For this strategy to be successful, prospective jurors must be forewarned. Otherwise, the defense risks having a child who will undoubtedly be struggling on the stand in a packed courtroom racking up sympathy votes from jurors who feel as though counsel is leading a lamb to slaughter.
The first question the pool should be asked by defense counsel, is whether they believe children are capable of lying. Anyone who doesn't think so, doesn't belong on Jackson's jury - and assuredly, that person will be dismissed.
The second question should be directed to any particular juror with children: "Has your child ever lied?" If the answer is yes, counsel should determine what punishment was meted out, whether the parent believes lying by children is ever "okay," and whether the parent feels that humiliating a child who has been caught in a lie is justified or excusable in certain situations.
I would also follow up, as a defense attorney, with a few more questions: "Does the severity of a lie dictate the severity of the punishment?" "When, if ever, would it be justified to punish a child in public for dishonesty?" These questions, too, will help probe to see if jurors will be able to tolerate the cross-examination of the young witness without holding it against the defense.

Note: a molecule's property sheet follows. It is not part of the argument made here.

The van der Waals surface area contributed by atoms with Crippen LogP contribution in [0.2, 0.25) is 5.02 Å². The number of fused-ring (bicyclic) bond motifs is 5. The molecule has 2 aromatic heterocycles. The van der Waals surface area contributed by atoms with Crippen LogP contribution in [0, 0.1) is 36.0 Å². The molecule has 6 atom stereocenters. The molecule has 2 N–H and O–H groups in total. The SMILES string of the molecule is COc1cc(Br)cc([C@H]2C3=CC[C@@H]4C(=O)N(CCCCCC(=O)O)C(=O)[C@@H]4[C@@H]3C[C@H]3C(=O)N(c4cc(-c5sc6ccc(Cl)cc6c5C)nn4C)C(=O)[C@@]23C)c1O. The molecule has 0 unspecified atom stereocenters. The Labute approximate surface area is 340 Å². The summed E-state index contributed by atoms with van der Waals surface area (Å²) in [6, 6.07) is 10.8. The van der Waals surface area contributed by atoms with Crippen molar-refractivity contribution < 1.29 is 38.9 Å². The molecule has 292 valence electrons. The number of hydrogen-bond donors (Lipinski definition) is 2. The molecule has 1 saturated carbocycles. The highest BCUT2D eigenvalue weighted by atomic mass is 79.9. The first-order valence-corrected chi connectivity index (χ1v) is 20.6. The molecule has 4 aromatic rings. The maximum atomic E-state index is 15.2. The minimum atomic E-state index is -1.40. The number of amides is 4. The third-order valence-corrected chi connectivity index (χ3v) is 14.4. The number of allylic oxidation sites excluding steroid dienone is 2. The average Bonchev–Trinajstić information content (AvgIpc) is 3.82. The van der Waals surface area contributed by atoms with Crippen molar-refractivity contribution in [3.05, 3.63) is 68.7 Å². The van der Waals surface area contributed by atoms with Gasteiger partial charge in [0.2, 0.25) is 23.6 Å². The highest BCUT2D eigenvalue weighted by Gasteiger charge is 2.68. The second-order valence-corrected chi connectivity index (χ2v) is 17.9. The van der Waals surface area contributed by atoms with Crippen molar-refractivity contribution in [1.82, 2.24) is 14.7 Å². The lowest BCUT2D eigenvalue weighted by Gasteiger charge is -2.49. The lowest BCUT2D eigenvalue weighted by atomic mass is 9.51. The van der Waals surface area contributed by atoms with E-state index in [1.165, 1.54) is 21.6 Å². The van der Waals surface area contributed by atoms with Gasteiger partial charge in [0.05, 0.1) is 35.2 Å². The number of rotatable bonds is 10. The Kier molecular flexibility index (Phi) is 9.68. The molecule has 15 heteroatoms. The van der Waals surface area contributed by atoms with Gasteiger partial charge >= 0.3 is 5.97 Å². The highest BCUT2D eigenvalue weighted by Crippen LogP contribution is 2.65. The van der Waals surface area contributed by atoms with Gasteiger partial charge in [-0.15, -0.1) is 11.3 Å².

As my grandfather used to say, "a thief may rob you, but a liar will hang you." Conversely, proving one's accuser a liar can save you from a dire fate. Here, if jurors disbelieve the testimony of the prosecution's key witness, Jackson will get the acquittal he's hoping for. If they don't, he'll face prison.
With stakes this high, prospective jurors in the case must be made aware that the key witness against Jackson - though he is a child -- won't, and can't, be handled with kid gloves.
Jonna M Spilbor is a frequent guest commentator on various television news networks, where she has covered many of the nation's high-profile criminal trials. In the courtroom, she has handled hundreds of cases as a criminal defense attorney, and also served in the San Diego City Attorney's Office, Criminal Division, and the Office of the United States Attorney in the Drug Task Force and Appellate units.